if we were to trade with the assumption that it was to
be the last trade of our lives? The trade that
we would be remembered for? By Vijay Bhambwani*
Wall street and by extension all streets
in life are dotted with clichés and quotations.
One of the more common ones is, "winners don't do
different things; they do the same things differently".
Come to think of it, the thought has a very deep meaning
Circa 1988, yours truly was a gawky trader on the BSE,
finding my feet, learning to trade and seeking to master
some "hidden" strategy that would make me rich
beyond the frontiers of avarice. I was backed by my father's
money and I thought I was (a) invincible and (b) I could
The markets proved me wrong invariably and barring sometimes
when I was lucky, hardly any trading profits accrued.
Even if I did make some money, it promptly vanished in
the next few trades. Obviously, something was not right
somewhere. I tried to seek better-informed market gossip
providers, more advanced technical analysts and investment
"gurus" who could salvage my trading blueprint.
Reading an article by Arnold Schwarzenegger (in those
days just a famous body builder and a rising Hollywood
star ), I learnt that the process of self-improvement
meant that one had to detach one's mind from the physical
being and critically judge one's own actions. Over time,
we learn to be objective and efficient critics of our
Provided that analysis is neutral, one can find answers
to some of the most annoying problems that we face. The
answer lay in judging ones own self objectively. I started
noting my own modus operandi in trading. I was horrified!
I bet money on other peoples recommendations as convincingly
as I did on my own "recos" and waited with eyes
tightly shut. I left it to fate to determine my success
or failure. As you would know, there are three steps to
trading the first is researching a trade;
the next is initiating a trade, and finally;
managing a trade.
According to most market masters, the difference between
a loser and winner invariably depended on the third and
then the first of the 3-step game plan. Risk management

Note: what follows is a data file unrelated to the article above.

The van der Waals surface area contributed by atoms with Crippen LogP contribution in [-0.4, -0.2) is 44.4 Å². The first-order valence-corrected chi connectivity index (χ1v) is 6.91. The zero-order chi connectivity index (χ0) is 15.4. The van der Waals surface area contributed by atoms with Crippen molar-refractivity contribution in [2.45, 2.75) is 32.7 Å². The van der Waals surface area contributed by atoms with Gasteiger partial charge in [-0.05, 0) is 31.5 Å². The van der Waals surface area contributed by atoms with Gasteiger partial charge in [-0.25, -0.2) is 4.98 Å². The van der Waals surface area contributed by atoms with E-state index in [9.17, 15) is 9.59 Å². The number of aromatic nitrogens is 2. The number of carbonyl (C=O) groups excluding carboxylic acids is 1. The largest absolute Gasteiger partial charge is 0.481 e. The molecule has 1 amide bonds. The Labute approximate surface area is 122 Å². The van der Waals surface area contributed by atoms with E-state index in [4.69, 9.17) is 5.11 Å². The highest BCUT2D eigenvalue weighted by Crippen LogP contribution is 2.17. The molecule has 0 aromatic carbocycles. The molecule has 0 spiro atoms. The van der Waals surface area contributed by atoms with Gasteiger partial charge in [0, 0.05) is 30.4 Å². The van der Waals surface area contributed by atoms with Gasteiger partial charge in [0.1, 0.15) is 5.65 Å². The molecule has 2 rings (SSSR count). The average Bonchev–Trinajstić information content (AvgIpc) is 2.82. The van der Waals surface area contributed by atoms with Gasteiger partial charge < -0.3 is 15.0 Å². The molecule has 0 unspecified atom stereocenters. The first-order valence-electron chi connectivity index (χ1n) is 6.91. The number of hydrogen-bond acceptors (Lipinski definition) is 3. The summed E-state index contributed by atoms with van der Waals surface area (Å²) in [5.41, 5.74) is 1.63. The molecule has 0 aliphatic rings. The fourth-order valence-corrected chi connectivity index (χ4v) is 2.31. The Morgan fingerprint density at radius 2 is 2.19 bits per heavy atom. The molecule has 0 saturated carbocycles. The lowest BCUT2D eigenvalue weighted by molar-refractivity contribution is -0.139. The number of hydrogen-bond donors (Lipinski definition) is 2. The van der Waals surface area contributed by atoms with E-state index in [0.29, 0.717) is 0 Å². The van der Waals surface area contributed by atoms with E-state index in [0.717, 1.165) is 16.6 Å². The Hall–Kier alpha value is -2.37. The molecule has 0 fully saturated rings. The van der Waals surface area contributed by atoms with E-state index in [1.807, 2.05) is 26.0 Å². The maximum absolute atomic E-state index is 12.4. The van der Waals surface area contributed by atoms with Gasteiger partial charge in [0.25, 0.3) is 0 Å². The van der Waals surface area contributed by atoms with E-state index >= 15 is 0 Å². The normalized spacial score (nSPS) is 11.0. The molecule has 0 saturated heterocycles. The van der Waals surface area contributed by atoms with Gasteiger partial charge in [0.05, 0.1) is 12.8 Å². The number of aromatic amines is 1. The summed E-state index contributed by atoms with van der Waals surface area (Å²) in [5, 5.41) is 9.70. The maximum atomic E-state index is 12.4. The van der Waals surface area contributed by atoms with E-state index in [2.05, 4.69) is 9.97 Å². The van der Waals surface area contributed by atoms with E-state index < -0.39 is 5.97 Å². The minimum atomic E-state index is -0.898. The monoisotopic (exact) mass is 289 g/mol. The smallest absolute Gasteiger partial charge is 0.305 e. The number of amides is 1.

and damage control was more important than profits made
I was now deeply interested in reading further and started
buying books on technical analysis and market players'
biographies. A chilling observation emerged.
Trading is a mind-over-matter activity and involved
a great deal of intellectual muscle rather than financial
muscle. Because we do not stock physical goods (like in
other businesses), and only give or take cheques when
we make or lose money, we tend to succumb to a lulled
state of mind where our losing strategies are concerned.
Reading further I realised that all players actors,
politicians and businessmen gave it their best
shot when they were in their twilight of their career.
Watch a cricketer or tennis player during the last match
of his or her life. They want to have the best game of
their career before hanging their boots.
What if we were to trade with the assumption that it
was to be the last trade of our lives? The trade
that we would be remembered for? A "crowning glory"
trade, rather than trade like a novice rookie who bumbles
along. Pay great attention to detail, tie up all the loose
ends and emphasise the 3-step game plan listed above.
It's a thought worth entertaining. You will no more have
to rely on
external inputs and "tips". You will not be
swayed by the markets and become a more successful trader
over time. This is my personal assurance to you.
Still want to play the stock market? Then go ahead and
give it your best shot.
author is an investment consultant.